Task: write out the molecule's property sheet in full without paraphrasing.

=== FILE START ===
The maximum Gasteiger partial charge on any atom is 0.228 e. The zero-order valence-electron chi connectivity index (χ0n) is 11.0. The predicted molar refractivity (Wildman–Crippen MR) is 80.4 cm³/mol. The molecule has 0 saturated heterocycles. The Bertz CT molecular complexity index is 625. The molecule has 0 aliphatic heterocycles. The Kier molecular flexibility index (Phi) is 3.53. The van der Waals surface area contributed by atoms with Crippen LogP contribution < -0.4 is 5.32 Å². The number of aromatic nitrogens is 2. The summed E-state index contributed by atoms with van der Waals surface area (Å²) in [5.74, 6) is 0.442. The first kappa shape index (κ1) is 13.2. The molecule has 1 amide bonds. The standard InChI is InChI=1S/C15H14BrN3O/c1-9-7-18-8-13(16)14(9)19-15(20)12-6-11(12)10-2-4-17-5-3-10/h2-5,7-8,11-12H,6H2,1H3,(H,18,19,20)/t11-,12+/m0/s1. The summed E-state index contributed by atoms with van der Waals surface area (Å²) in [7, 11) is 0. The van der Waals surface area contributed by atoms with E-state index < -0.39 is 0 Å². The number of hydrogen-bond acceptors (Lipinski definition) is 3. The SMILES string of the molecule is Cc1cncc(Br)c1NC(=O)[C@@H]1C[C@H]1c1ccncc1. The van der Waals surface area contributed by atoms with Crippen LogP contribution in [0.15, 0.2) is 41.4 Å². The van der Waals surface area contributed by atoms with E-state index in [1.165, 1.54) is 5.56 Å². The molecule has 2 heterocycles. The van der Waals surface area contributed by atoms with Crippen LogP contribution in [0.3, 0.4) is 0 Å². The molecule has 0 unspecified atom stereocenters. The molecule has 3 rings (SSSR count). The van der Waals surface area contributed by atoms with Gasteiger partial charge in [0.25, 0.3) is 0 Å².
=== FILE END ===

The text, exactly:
The maximum Gasteiger partial charge on any atom is 0.228 e. The zero-order valence-electron chi connectivity index (χ0n) is 11.0. The predicted molar refractivity (Wildman–Crippen MR) is 80.4 cm³/mol. The molecule has 0 saturated heterocycles. The Bertz CT molecular complexity index is 625. The molecule has 0 aliphatic heterocycles. The Kier molecular flexibility index (Phi) is 3.53. The van der Waals surface area contributed by atoms with Crippen LogP contribution < -0.4 is 5.32 Å². The number of aromatic nitrogens is 2. The summed E-state index contributed by atoms with van der Waals surface area (Å²) in [5.74, 6) is 0.442. The first kappa shape index (κ1) is 13.2. The molecule has 1 amide bonds. The standard InChI is InChI=1S/C15H14BrN3O/c1-9-7-18-8-13(16)14(9)19-15(20)12-6-11(12)10-2-4-17-5-3-10/h2-5,7-8,11-12H,6H2,1H3,(H,18,19,20)/t11-,12+/m0/s1. The summed E-state index contributed by atoms with van der Waals surface area (Å²) in [7, 11) is 0. The van der Waals surface area contributed by atoms with E-state index < -0.39 is 0 Å². The number of hydrogen-bond acceptors (Lipinski definition) is 3. The SMILES string of the molecule is Cc1cncc(Br)c1NC(=O)[C@@H]1C[C@H]1c1ccncc1. The van der Waals surface area contributed by atoms with Crippen LogP contribution in [0.15, 0.2) is 41.4 Å². The van der Waals surface area contributed by atoms with E-state index in [1.165, 1.54) is 5.56 Å². The molecule has 2 heterocycles. The van der Waals surface area contributed by atoms with Crippen LogP contribution in [0.3, 0.4) is 0 Å². The molecule has 0 unspecified atom stereocenters. The molecule has 3 rings (SSSR count). The van der Waals surface area contributed by atoms with Gasteiger partial charge in [0.25, 0.3) is 0 Å².